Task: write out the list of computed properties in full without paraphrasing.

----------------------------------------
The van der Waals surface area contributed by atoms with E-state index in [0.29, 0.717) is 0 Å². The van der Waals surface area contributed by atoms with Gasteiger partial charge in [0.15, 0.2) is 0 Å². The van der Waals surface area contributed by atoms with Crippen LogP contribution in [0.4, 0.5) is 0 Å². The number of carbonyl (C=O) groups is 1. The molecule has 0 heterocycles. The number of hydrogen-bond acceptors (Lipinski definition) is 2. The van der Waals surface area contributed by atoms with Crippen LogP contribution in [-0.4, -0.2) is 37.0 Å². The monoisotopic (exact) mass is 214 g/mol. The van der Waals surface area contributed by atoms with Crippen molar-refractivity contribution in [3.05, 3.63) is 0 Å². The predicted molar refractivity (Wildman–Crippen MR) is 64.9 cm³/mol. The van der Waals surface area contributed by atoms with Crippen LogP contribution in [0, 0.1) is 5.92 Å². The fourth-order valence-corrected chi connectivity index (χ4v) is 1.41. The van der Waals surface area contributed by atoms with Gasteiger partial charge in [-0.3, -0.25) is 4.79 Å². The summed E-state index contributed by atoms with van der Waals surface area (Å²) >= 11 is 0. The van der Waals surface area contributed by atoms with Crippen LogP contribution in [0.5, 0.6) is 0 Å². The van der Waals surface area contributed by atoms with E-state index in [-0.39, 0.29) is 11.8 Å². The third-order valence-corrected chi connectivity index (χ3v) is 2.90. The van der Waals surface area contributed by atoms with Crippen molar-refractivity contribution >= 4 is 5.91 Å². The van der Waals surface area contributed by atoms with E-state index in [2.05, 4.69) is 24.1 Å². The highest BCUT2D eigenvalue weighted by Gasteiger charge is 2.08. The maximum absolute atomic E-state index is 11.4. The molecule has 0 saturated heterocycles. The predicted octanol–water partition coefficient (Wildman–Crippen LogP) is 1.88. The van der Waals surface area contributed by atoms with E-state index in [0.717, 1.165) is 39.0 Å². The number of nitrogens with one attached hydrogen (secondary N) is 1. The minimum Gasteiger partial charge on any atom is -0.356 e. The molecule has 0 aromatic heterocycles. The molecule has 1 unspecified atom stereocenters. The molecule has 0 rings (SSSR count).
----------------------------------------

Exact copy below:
The van der Waals surface area contributed by atoms with E-state index in [0.29, 0.717) is 0 Å². The van der Waals surface area contributed by atoms with Gasteiger partial charge in [0.15, 0.2) is 0 Å². The van der Waals surface area contributed by atoms with Crippen LogP contribution in [0.4, 0.5) is 0 Å². The number of carbonyl (C=O) groups is 1. The molecule has 0 heterocycles. The number of hydrogen-bond acceptors (Lipinski definition) is 2. The van der Waals surface area contributed by atoms with Crippen LogP contribution in [-0.4, -0.2) is 37.0 Å². The monoisotopic (exact) mass is 214 g/mol. The van der Waals surface area contributed by atoms with Crippen molar-refractivity contribution in [3.05, 3.63) is 0 Å². The predicted molar refractivity (Wildman–Crippen MR) is 64.9 cm³/mol. The van der Waals surface area contributed by atoms with Crippen LogP contribution in [0, 0.1) is 5.92 Å². The fourth-order valence-corrected chi connectivity index (χ4v) is 1.41. The van der Waals surface area contributed by atoms with Gasteiger partial charge in [-0.3, -0.25) is 4.79 Å². The summed E-state index contributed by atoms with van der Waals surface area (Å²) >= 11 is 0. The van der Waals surface area contributed by atoms with Crippen LogP contribution in [0.5, 0.6) is 0 Å². The van der Waals surface area contributed by atoms with E-state index in [-0.39, 0.29) is 11.8 Å². The third-order valence-corrected chi connectivity index (χ3v) is 2.90. The van der Waals surface area contributed by atoms with Crippen molar-refractivity contribution >= 4 is 5.91 Å². The van der Waals surface area contributed by atoms with E-state index in [2.05, 4.69) is 24.1 Å². The highest BCUT2D eigenvalue weighted by Gasteiger charge is 2.08. The maximum absolute atomic E-state index is 11.4. The molecule has 0 saturated heterocycles. The predicted octanol–water partition coefficient (Wildman–Crippen LogP) is 1.88. The van der Waals surface area contributed by atoms with E-state index in [0.717, 1.165) is 39.0 Å². The number of nitrogens with one attached hydrogen (secondary N) is 1. The minimum Gasteiger partial charge on any atom is -0.356 e. The molecule has 0 aromatic heterocycles. The molecule has 1 unspecified atom stereocenters. The molecule has 0 rings (SSSR count).